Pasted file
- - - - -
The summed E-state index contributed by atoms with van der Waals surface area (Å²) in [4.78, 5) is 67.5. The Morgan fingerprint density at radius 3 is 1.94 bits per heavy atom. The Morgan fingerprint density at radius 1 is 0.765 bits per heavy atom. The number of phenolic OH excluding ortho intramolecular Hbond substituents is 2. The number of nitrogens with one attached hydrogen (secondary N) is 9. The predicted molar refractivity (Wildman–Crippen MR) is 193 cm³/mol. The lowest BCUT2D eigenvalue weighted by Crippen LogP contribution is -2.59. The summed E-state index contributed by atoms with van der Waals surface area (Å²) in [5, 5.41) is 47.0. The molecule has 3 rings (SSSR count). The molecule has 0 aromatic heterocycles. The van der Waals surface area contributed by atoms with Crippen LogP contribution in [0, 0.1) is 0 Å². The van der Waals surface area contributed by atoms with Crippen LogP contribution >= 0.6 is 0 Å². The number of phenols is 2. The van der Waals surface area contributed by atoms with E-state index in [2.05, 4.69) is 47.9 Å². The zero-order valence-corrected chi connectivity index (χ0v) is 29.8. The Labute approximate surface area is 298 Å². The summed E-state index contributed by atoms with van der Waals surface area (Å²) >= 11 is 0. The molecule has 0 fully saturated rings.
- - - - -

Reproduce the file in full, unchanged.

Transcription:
The summed E-state index contributed by atoms with van der Waals surface area (Å²) in [4.78, 5) is 67.5. The Morgan fingerprint density at radius 3 is 1.94 bits per heavy atom. The Morgan fingerprint density at radius 1 is 0.765 bits per heavy atom. The number of phenolic OH excluding ortho intramolecular Hbond substituents is 2. The number of nitrogens with one attached hydrogen (secondary N) is 9. The predicted molar refractivity (Wildman–Crippen MR) is 193 cm³/mol. The lowest BCUT2D eigenvalue weighted by Crippen LogP contribution is -2.59. The summed E-state index contributed by atoms with van der Waals surface area (Å²) in [5, 5.41) is 47.0. The molecule has 3 rings (SSSR count). The molecule has 0 aromatic heterocycles. The van der Waals surface area contributed by atoms with Crippen LogP contribution in [0, 0.1) is 0 Å². The van der Waals surface area contributed by atoms with Crippen LogP contribution >= 0.6 is 0 Å². The number of phenols is 2. The van der Waals surface area contributed by atoms with E-state index in [2.05, 4.69) is 47.9 Å². The zero-order valence-corrected chi connectivity index (χ0v) is 29.8. The Labute approximate surface area is 298 Å². The summed E-state index contributed by atoms with van der Waals surface area (Å²) >= 11 is 0. The molecule has 0 fully saturated rings.